Twilight sand bass fishing has been good for the Native Sun out of Long Beach Sportfishing for most of the winter and spring. “We have seen nice big sandies on most trips,” said Captain Gabriel Ceballos. The bass have been taken best on a two-ounce banana leadhead tipped with squid.
On Saturday, Ceballos took a Fishing with Phil group out in the face of a forecast calling for gale force winds. Ceballos said all along that the winds would back off and that the fish would bite. He was right on. The winds came down and the fish put on as good a bite as has been seen all year long.
Lots of big sand bass, a medical emergency at sea, and more on this memorable trip. Ceballos will be out this Friday and Saturday night, 6:30pm-midnight for more twilight action. Reservations can be made at 562-432-8993.
Rockfishing should remain excellent as another cold water year seems to have helped the rockfish population.
If you would like to go Fishing with Phil, you can find a schedule at www.PhilFriedmanOutdoors.com.
More gray whales headed this way
It appears that more cow/calf pairs of gray whales are headed for Southern California waters on their northbound journey back to Alaska. In the longest mammalian migration known to man, 8,500- 12,500 miles, the leviathans are now departing the lagoons of Baja California and headed back to the nutrient rich Bering Sea.
According to Mexico's Secretariat of the Environment and Natural Resources, a record-setting number of gray whales were born in Mexican waters this year. Mexican authorities have counted 1,198 whale calves and 523 adults, a dramatic upsurge from the 599 counted in 2011 and the 183 counted in 2010.
The whale count is the highest it has been since 1996, when a total of 2,721 gray whales were counted by environmental authorities. Between 2007 and February of 2012, over 3,000 gray whales have been born in the warm water lagoons of Baja California. “"We're talking about 3,553 gray whales which have appeared here,” said Juan Rafael Elvira Quesada, Mexican Secretary of Environment and Natural Resources.
In the 1880s and again in the early 1900s, whalers in Mexico hunted the gray whale to the brink of extinction. Early whalers called the gray whale the “devilfish” because of its reputation for a fierce battle and overturning boats when attacked. In the 1930’s, the gray whale became protected and in the 70’s, the gray was listed as endangered.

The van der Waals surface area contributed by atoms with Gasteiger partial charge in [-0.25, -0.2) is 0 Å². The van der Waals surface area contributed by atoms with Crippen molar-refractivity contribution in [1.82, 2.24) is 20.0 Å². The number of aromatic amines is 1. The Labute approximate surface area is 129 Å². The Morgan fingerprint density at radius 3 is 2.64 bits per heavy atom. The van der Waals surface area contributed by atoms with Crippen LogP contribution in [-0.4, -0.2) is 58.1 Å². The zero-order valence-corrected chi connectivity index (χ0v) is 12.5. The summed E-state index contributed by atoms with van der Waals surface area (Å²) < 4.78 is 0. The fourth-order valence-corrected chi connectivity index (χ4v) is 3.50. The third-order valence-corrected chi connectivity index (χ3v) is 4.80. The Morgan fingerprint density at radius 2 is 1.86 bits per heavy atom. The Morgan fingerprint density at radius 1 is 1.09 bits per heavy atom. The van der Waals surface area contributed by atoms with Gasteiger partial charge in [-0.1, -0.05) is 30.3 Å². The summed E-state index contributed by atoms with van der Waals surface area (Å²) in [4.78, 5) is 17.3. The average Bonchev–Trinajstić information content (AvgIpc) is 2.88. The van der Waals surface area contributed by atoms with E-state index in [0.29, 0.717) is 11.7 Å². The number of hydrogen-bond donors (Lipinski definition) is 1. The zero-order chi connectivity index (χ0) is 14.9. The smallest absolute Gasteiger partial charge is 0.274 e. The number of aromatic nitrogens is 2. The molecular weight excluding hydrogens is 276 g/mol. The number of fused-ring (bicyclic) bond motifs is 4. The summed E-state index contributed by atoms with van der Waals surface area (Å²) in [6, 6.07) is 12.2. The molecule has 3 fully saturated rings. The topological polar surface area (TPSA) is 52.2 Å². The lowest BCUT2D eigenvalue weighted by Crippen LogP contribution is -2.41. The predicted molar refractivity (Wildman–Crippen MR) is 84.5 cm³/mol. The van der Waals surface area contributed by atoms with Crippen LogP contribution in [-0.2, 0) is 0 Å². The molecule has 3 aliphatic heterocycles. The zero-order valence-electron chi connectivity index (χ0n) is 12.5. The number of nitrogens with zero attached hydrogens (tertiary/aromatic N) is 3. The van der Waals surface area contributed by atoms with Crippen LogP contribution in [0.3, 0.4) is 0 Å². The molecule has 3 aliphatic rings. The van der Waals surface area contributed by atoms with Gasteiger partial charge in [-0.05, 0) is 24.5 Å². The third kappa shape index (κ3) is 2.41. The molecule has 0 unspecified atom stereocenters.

Today, Mexico protects the gray whales in its Baja Lagoons. “This is the product of a 20-year policy. All of Mexico's sanctuaries and territorial waters are good for the whales. Mexico is working to recover the whale population on this side of the Pacific,” said Elvira Quesada.
Far from being called “devilfish”, many now call gray whales “friendlies” because of their penchant for approaching whale watchers and seeking human interaction.
The first wave of northbound whales passed by Southern California in March and continue to filter through and up the coast. Now, a second wave of these incredible creatures is making their way up the coast and should continue to delight Southern California whale watchers for weeks to come.
The northbound gray whales pass by some of the largest cities in the world. That brings with it some inherent dangers such as ship traffic. Another major obstacle for cow/calf pairs is predation from killer whales. Gray whales are an important food source for killer whale. One calf can feed up to 30 killer whales, serving as an important supplement to the orcas' more regular diet of sea lions and other smaller mammals.
Fishing nets are another obstacle in the gray whales migration. Photo's of Humpback whales for a recent government report found that over 1/2 of the whales had signs of injuries from fishing gear. Three gray whales have become entangled in fishing gear passing by Southern California this past month alone.
You can witness this dramatic life and death journey as these incredible animals pass by Southern California. It is an amazing journey that you can see in the wild and just a few minutes off our coast.